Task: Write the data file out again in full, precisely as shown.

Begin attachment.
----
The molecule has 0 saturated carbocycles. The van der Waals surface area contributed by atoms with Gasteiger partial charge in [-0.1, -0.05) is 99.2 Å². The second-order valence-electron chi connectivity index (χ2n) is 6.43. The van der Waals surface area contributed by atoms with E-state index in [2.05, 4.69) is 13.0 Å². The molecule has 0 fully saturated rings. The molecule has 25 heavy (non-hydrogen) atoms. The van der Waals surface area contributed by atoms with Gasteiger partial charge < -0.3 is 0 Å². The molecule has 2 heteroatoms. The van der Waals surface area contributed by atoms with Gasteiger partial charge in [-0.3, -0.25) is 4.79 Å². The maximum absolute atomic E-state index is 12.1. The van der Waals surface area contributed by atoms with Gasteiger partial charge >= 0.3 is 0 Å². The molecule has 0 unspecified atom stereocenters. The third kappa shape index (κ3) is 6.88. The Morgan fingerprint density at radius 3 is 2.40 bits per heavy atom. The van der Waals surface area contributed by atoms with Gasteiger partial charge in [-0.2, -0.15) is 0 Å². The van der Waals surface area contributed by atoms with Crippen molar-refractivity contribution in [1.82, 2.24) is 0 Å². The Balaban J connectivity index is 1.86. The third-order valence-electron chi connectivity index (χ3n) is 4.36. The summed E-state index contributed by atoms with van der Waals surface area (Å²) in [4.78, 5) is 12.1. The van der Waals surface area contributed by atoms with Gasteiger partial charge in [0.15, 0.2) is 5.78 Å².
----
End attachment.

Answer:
The molecule has 0 saturated carbocycles. The van der Waals surface area contributed by atoms with Gasteiger partial charge in [-0.1, -0.05) is 99.2 Å². The second-order valence-electron chi connectivity index (χ2n) is 6.43. The van der Waals surface area contributed by atoms with E-state index in [2.05, 4.69) is 13.0 Å². The molecule has 0 fully saturated rings. The molecule has 25 heavy (non-hydrogen) atoms. The van der Waals surface area contributed by atoms with Gasteiger partial charge < -0.3 is 0 Å². The molecule has 2 heteroatoms. The van der Waals surface area contributed by atoms with Gasteiger partial charge in [-0.3, -0.25) is 4.79 Å². The maximum absolute atomic E-state index is 12.1. The van der Waals surface area contributed by atoms with Gasteiger partial charge >= 0.3 is 0 Å². The molecule has 0 unspecified atom stereocenters. The third kappa shape index (κ3) is 6.88. The Morgan fingerprint density at radius 3 is 2.40 bits per heavy atom. The van der Waals surface area contributed by atoms with Gasteiger partial charge in [-0.2, -0.15) is 0 Å². The van der Waals surface area contributed by atoms with Crippen molar-refractivity contribution in [1.82, 2.24) is 0 Å². The Balaban J connectivity index is 1.86. The third-order valence-electron chi connectivity index (χ3n) is 4.36. The summed E-state index contributed by atoms with van der Waals surface area (Å²) in [4.78, 5) is 12.1. The van der Waals surface area contributed by atoms with Gasteiger partial charge in [0.15, 0.2) is 5.78 Å².